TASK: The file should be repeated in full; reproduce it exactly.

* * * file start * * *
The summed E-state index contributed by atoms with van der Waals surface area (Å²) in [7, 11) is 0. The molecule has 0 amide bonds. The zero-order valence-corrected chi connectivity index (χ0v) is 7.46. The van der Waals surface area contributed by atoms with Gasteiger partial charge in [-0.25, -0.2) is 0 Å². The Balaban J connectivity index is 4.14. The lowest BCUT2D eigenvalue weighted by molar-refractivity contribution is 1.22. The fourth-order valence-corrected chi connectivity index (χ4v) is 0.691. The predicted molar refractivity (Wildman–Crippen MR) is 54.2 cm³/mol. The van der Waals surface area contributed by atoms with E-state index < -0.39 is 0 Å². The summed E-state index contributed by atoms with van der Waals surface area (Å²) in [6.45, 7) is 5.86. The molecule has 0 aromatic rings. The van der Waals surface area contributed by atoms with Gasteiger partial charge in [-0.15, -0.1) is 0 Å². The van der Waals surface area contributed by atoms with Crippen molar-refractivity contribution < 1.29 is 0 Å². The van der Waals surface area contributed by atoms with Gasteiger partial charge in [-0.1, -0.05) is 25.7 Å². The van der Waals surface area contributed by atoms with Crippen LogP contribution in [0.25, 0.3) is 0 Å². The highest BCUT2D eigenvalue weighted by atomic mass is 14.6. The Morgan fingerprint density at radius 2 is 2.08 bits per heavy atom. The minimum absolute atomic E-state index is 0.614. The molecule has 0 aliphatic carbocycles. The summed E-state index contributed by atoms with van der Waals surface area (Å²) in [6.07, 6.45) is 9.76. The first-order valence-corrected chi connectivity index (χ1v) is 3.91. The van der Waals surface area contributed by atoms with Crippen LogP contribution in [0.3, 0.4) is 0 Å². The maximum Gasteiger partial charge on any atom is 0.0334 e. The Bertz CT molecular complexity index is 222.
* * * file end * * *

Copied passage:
The summed E-state index contributed by atoms with van der Waals surface area (Å²) in [7, 11) is 0. The molecule has 0 amide bonds. The zero-order valence-corrected chi connectivity index (χ0v) is 7.46. The van der Waals surface area contributed by atoms with Gasteiger partial charge in [-0.25, -0.2) is 0 Å². The Balaban J connectivity index is 4.14. The lowest BCUT2D eigenvalue weighted by molar-refractivity contribution is 1.22. The fourth-order valence-corrected chi connectivity index (χ4v) is 0.691. The predicted molar refractivity (Wildman–Crippen MR) is 54.2 cm³/mol. The van der Waals surface area contributed by atoms with E-state index < -0.39 is 0 Å². The summed E-state index contributed by atoms with van der Waals surface area (Å²) in [6.45, 7) is 5.86. The molecule has 0 aromatic rings. The van der Waals surface area contributed by atoms with Gasteiger partial charge in [-0.15, -0.1) is 0 Å². The van der Waals surface area contributed by atoms with Crippen molar-refractivity contribution < 1.29 is 0 Å². The van der Waals surface area contributed by atoms with Gasteiger partial charge in [-0.1, -0.05) is 25.7 Å². The van der Waals surface area contributed by atoms with Crippen LogP contribution in [0.25, 0.3) is 0 Å². The highest BCUT2D eigenvalue weighted by atomic mass is 14.6. The Morgan fingerprint density at radius 2 is 2.08 bits per heavy atom. The minimum absolute atomic E-state index is 0.614. The molecule has 0 aliphatic carbocycles. The summed E-state index contributed by atoms with van der Waals surface area (Å²) in [6.07, 6.45) is 9.76. The first-order valence-corrected chi connectivity index (χ1v) is 3.91. The van der Waals surface area contributed by atoms with Crippen LogP contribution in [0.3, 0.4) is 0 Å². The maximum Gasteiger partial charge on any atom is 0.0334 e. The Bertz CT molecular complexity index is 222.